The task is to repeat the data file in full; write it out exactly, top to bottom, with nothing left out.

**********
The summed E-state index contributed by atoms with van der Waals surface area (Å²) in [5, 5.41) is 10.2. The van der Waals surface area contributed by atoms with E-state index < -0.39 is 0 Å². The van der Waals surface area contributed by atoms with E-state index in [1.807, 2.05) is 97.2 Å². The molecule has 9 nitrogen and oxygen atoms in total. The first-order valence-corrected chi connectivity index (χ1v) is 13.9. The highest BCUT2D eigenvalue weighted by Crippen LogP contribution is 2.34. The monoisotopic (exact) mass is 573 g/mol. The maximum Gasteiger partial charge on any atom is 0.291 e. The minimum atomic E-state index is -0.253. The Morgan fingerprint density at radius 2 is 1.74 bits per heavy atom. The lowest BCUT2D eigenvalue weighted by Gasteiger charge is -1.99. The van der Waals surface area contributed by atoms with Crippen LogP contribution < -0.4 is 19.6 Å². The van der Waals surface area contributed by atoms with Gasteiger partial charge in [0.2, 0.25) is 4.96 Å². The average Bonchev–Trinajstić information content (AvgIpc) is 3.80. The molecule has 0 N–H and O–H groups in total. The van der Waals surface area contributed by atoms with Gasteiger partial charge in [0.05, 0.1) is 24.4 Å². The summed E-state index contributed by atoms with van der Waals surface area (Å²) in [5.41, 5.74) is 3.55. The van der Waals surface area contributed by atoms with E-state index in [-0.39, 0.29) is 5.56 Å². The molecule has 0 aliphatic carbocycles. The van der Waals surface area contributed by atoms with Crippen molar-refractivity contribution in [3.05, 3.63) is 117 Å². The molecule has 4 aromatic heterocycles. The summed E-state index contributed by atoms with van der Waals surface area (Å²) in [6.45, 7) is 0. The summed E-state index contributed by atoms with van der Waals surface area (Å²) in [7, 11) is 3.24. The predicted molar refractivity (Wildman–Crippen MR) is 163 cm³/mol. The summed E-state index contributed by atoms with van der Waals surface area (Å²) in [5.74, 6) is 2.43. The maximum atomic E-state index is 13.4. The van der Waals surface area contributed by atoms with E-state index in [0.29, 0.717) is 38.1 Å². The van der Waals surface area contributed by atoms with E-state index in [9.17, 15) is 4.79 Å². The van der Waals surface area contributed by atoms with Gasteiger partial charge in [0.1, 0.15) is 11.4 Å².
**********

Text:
The summed E-state index contributed by atoms with van der Waals surface area (Å²) in [5, 5.41) is 10.2. The van der Waals surface area contributed by atoms with E-state index < -0.39 is 0 Å². The van der Waals surface area contributed by atoms with E-state index in [1.807, 2.05) is 97.2 Å². The molecule has 9 nitrogen and oxygen atoms in total. The first-order valence-corrected chi connectivity index (χ1v) is 13.9. The highest BCUT2D eigenvalue weighted by Crippen LogP contribution is 2.34. The monoisotopic (exact) mass is 573 g/mol. The maximum Gasteiger partial charge on any atom is 0.291 e. The minimum atomic E-state index is -0.253. The Morgan fingerprint density at radius 2 is 1.74 bits per heavy atom. The lowest BCUT2D eigenvalue weighted by Gasteiger charge is -1.99. The van der Waals surface area contributed by atoms with Crippen LogP contribution < -0.4 is 19.6 Å². The van der Waals surface area contributed by atoms with Gasteiger partial charge in [0.2, 0.25) is 4.96 Å². The average Bonchev–Trinajstić information content (AvgIpc) is 3.80. The molecule has 0 N–H and O–H groups in total. The van der Waals surface area contributed by atoms with Gasteiger partial charge in [0.05, 0.1) is 24.4 Å². The summed E-state index contributed by atoms with van der Waals surface area (Å²) in [5.41, 5.74) is 3.55. The van der Waals surface area contributed by atoms with E-state index in [-0.39, 0.29) is 5.56 Å². The molecule has 0 aliphatic carbocycles. The van der Waals surface area contributed by atoms with Crippen molar-refractivity contribution in [3.05, 3.63) is 117 Å². The molecule has 4 aromatic heterocycles. The summed E-state index contributed by atoms with van der Waals surface area (Å²) in [6.45, 7) is 0. The summed E-state index contributed by atoms with van der Waals surface area (Å²) in [7, 11) is 3.24. The predicted molar refractivity (Wildman–Crippen MR) is 163 cm³/mol. The summed E-state index contributed by atoms with van der Waals surface area (Å²) in [5.74, 6) is 2.43. The maximum atomic E-state index is 13.4. The van der Waals surface area contributed by atoms with E-state index in [0.29, 0.717) is 38.1 Å². The van der Waals surface area contributed by atoms with E-state index in [9.17, 15) is 4.79 Å². The van der Waals surface area contributed by atoms with Gasteiger partial charge in [0.1, 0.15) is 11.4 Å².